Article

Amniotic fluid IL-6 in preterm labour: association with infection

Department of Obstetrics and Gynecology, Yale University School of Medicine, New Haven, Connecticut 06510.
Journal of Clinical Investigation (Impact Factor: 13.77). 06/1990; 85(5):1392-400. DOI: 10.1172/JCI114583
Source: PubMed

ABSTRACT To evaluate whether IL-6 participates in the host response to intrauterine infection, we studied IL-6 bioactivity and isoforms in amniotic fluid (AF). Two different assays for IL-6 were used: the hepatocyte stimulating factor assay (in Hep3B2 cells) and the SDS-PAGE/immunoblot assay. IL-6 determinations were performed in 205 AF samples. Samples were obtained from patients in the midtrimester of pregnancy (n = 25), at term with no labor (n = 31), at term in active labor (n = 40), and from patients in preterm labor (n = 109). Higher AF IL-6 levels were observed in women in preterm labor with intraamniotic infection than in women in preterm labor without intraamniotic infection (median = 375 ng/ml, range = 30-5000 ng/ml vs. median = 1.5 ng/ml, range = 0-500, respectively, P < 0.0001). The 23-25- and 28-30-kD IL-6 species could be readily detected in SDS-PAGE immunoblots performed directly on 10-μl aliquots of AF from patients with intraamniotic infection. Among women in preterm labor with culture-negative AF, those who failed to respond to subsequent tocolytic treatment had higher AF IL-6 concentrations than those who responded to therapy (median = 50 ng/ml vs. median = 1.2 ng/ml, respectively, P < 0.05). Only low levels of IL-6 were detected in AF obtained from normal women in the midtrimester and third trimester of pregnancy. Decidual tissue explants obtained from the placentas of women undergoing elective cesarean section at term without labor (n = 11) produced IL-6 in response to bacterial endotoxin. In a pilot study, AF IL-6 was determined in 56 consecutive women admitted with preterm labor. All patients (n = 10) with elevated AF IL-6 (cutoff = 46 ng/ml) delivered a premature neonate. 4 of these 10 patients had positive AF cultures for microorganisms. These studies implicate IL-6 in the host response to intrauterine infection and suggest that evaluation of AF IL-6 levels may have diagnostic and prognostic value in the management of women in preterm labor.

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    • "While available evidence suggests that healthy pregnancy is typified by an enhanced inflammatory state, studies also show that excessive inflammation is incompatible with healthy pregnancy. Elevations in proinflammatory cytokines in maternal serum and amniotic fluid are causally implicated in risk of preterm delivery in the context of infection as well as idiopathic cases [10] [11] [12] [13] [14]. Proinflammatory cytokines can promote preterm labor by triggering preterm contractions, encouraging cervical ripening, and causing rupture of the membranes [15] [16]. "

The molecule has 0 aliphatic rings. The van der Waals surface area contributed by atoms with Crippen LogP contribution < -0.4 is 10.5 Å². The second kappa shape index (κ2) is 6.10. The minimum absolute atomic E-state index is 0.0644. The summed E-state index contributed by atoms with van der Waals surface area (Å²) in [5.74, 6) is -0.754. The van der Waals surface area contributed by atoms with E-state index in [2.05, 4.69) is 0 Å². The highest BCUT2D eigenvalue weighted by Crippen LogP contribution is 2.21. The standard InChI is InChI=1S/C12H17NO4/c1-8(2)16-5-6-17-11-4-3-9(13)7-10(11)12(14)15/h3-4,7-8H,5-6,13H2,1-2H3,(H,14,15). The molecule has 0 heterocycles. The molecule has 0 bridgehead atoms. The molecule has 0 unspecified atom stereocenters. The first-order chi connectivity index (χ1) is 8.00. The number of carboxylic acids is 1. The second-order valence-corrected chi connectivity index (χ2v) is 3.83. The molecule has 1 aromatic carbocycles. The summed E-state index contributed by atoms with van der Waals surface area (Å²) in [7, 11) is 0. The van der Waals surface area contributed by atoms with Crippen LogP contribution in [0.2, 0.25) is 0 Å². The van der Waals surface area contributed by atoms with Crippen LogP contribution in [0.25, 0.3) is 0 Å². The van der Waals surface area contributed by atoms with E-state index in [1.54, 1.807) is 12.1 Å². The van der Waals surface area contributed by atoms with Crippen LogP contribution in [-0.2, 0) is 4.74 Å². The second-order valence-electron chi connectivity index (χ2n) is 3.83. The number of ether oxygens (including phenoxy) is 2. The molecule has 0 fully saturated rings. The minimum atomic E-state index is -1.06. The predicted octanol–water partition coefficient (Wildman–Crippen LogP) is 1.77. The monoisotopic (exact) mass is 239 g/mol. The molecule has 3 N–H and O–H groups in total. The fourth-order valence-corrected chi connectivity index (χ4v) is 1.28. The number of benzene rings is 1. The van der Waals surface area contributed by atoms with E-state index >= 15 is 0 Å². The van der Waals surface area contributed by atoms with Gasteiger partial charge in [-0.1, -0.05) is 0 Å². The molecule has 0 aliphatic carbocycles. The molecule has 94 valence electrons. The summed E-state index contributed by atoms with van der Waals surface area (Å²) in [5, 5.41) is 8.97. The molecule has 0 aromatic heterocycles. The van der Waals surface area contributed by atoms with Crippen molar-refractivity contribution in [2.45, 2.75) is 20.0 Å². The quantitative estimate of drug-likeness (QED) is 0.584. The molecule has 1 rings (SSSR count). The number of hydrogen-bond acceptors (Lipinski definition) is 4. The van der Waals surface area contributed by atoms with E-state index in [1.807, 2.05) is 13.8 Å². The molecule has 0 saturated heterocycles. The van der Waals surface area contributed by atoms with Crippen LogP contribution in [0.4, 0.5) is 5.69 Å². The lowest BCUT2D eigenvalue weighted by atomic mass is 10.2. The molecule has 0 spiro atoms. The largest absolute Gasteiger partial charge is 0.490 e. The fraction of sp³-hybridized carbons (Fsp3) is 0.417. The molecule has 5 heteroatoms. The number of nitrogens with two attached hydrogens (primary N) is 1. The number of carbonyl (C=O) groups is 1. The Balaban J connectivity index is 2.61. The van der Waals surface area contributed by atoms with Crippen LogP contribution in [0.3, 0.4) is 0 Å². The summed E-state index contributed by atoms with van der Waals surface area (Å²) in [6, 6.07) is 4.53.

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    • "In the event of preterm birth associated with intraamniotic infection, maternal serum IL6 is higher than in normal labour (Stallmach et al., 1995). Preterm birth is also associated with elevated amniotic fluid IL6 regardless of infection, although levels are higher in women where infection is evident (Romero et al., 1990; Silver et al., 1993; Menon et al., 1995). An altered balance in IL6 trans-signalling regulators in several aetiologies of preterm birth was suggested recently by a large study that showed increased amniotic fluid levels of IL6 and sIL6R in cases involving intra-amniotic inflammation, and decreased levels of sgp130 in women with premature preterm rupture of membranes, independent of intra-amniotic inflammation . "
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    • "IL-1, the first cytokine implicated, is up-regulated in response to microbial products in the human decidua, resulting in the production of prostaglandins by the amnion and deciduas (Romero, Brody et al. 1989a; Romero, Durum et al. 1989b; Romero, Wu et al. 1989c). Mid-trimester amniotic fluid levels of IL-1 levels are associated positively with preterm delivery (Puchner, Iavazzo et al. 2011), and IL-6 concentrations in amniotic fluid are considered a marker for infection (Romero, Avila et al. 1990; Yoon, Romero et al. 1995). Other cytokines including IL-10 (Gotsch, Romero et al. 2008), TNF (Romero, Manogue et al. 1989d), colony stimulating factor (CSF) (Saito, Kato et al. 1992) and IL-18 (Pacora, Romero et al. 2000) among others have been linked to infection associated preterm labour. "
    Recent Advances in Research on the Human Placenta, 03/2012; , ISBN: 978-953-51-0194-9
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